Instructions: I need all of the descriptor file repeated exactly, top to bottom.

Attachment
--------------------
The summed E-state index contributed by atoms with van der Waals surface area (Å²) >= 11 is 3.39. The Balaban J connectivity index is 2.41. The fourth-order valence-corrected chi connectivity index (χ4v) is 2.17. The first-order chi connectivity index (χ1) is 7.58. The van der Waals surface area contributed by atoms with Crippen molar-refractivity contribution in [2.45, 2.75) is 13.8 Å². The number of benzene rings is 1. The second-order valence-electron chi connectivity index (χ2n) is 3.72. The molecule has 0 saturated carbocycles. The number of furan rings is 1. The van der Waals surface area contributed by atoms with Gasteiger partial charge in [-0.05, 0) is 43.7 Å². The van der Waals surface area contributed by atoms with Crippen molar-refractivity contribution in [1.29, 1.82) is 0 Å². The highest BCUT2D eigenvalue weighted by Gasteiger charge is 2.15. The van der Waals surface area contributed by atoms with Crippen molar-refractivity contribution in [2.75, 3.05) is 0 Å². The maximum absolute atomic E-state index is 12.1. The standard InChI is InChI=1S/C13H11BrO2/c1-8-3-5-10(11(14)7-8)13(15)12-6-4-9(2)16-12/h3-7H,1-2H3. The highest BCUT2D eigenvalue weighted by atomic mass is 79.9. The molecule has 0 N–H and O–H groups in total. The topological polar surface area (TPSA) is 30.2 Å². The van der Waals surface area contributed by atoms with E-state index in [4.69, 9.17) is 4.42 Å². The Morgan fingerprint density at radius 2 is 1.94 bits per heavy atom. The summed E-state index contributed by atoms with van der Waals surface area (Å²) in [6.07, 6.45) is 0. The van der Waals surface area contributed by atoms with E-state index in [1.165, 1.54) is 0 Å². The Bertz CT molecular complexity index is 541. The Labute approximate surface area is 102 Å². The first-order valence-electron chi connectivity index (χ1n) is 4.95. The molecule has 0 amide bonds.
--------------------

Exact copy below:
The summed E-state index contributed by atoms with van der Waals surface area (Å²) >= 11 is 3.39. The Balaban J connectivity index is 2.41. The fourth-order valence-corrected chi connectivity index (χ4v) is 2.17. The first-order chi connectivity index (χ1) is 7.58. The van der Waals surface area contributed by atoms with Crippen molar-refractivity contribution in [2.45, 2.75) is 13.8 Å². The number of benzene rings is 1. The second-order valence-electron chi connectivity index (χ2n) is 3.72. The molecule has 0 saturated carbocycles. The number of furan rings is 1. The van der Waals surface area contributed by atoms with Gasteiger partial charge in [-0.05, 0) is 43.7 Å². The van der Waals surface area contributed by atoms with Crippen molar-refractivity contribution in [1.29, 1.82) is 0 Å². The highest BCUT2D eigenvalue weighted by Gasteiger charge is 2.15. The van der Waals surface area contributed by atoms with Crippen molar-refractivity contribution in [2.75, 3.05) is 0 Å². The maximum absolute atomic E-state index is 12.1. The standard InChI is InChI=1S/C13H11BrO2/c1-8-3-5-10(11(14)7-8)13(15)12-6-4-9(2)16-12/h3-7H,1-2H3. The highest BCUT2D eigenvalue weighted by atomic mass is 79.9. The molecule has 0 N–H and O–H groups in total. The topological polar surface area (TPSA) is 30.2 Å². The van der Waals surface area contributed by atoms with E-state index in [4.69, 9.17) is 4.42 Å². The Morgan fingerprint density at radius 2 is 1.94 bits per heavy atom. The summed E-state index contributed by atoms with van der Waals surface area (Å²) in [6.07, 6.45) is 0. The van der Waals surface area contributed by atoms with E-state index in [1.165, 1.54) is 0 Å². The Bertz CT molecular complexity index is 541. The Labute approximate surface area is 102 Å². The first-order valence-electron chi connectivity index (χ1n) is 4.95. The molecule has 0 amide bonds.